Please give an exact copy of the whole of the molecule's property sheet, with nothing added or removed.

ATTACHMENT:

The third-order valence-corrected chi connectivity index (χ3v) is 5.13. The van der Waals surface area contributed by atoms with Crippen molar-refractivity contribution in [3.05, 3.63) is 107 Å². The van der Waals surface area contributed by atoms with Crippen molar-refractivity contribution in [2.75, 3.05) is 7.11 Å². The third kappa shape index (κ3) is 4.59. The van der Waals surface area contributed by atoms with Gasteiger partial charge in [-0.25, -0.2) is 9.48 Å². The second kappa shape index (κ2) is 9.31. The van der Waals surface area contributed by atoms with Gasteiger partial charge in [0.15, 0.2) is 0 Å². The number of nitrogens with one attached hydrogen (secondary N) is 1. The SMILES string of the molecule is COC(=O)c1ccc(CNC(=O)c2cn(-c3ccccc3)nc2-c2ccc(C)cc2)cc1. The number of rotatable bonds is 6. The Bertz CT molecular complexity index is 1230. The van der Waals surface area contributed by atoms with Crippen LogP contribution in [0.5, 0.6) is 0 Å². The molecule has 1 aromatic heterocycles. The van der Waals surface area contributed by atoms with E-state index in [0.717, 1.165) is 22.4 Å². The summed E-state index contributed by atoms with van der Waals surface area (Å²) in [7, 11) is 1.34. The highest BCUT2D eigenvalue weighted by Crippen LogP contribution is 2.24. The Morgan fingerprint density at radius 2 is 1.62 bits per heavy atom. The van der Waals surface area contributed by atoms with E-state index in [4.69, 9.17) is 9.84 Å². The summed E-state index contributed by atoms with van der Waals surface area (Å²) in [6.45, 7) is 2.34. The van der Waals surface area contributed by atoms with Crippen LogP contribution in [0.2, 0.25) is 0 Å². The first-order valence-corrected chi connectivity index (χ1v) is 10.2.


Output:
The third-order valence-corrected chi connectivity index (χ3v) is 5.13. The van der Waals surface area contributed by atoms with Crippen molar-refractivity contribution in [3.05, 3.63) is 107 Å². The van der Waals surface area contributed by atoms with Crippen molar-refractivity contribution in [2.75, 3.05) is 7.11 Å². The third kappa shape index (κ3) is 4.59. The van der Waals surface area contributed by atoms with Gasteiger partial charge in [-0.25, -0.2) is 9.48 Å². The second kappa shape index (κ2) is 9.31. The van der Waals surface area contributed by atoms with Gasteiger partial charge in [0.15, 0.2) is 0 Å². The number of nitrogens with one attached hydrogen (secondary N) is 1. The SMILES string of the molecule is COC(=O)c1ccc(CNC(=O)c2cn(-c3ccccc3)nc2-c2ccc(C)cc2)cc1. The number of rotatable bonds is 6. The Bertz CT molecular complexity index is 1230. The van der Waals surface area contributed by atoms with Crippen LogP contribution in [0.5, 0.6) is 0 Å². The molecule has 1 aromatic heterocycles. The van der Waals surface area contributed by atoms with E-state index in [0.717, 1.165) is 22.4 Å². The summed E-state index contributed by atoms with van der Waals surface area (Å²) in [7, 11) is 1.34. The highest BCUT2D eigenvalue weighted by Crippen LogP contribution is 2.24. The Morgan fingerprint density at radius 2 is 1.62 bits per heavy atom. The van der Waals surface area contributed by atoms with E-state index in [4.69, 9.17) is 9.84 Å². The summed E-state index contributed by atoms with van der Waals surface area (Å²) in [6.45, 7) is 2.34. The van der Waals surface area contributed by atoms with Crippen LogP contribution in [0.2, 0.25) is 0 Å². The first-order valence-corrected chi connectivity index (χ1v) is 10.2.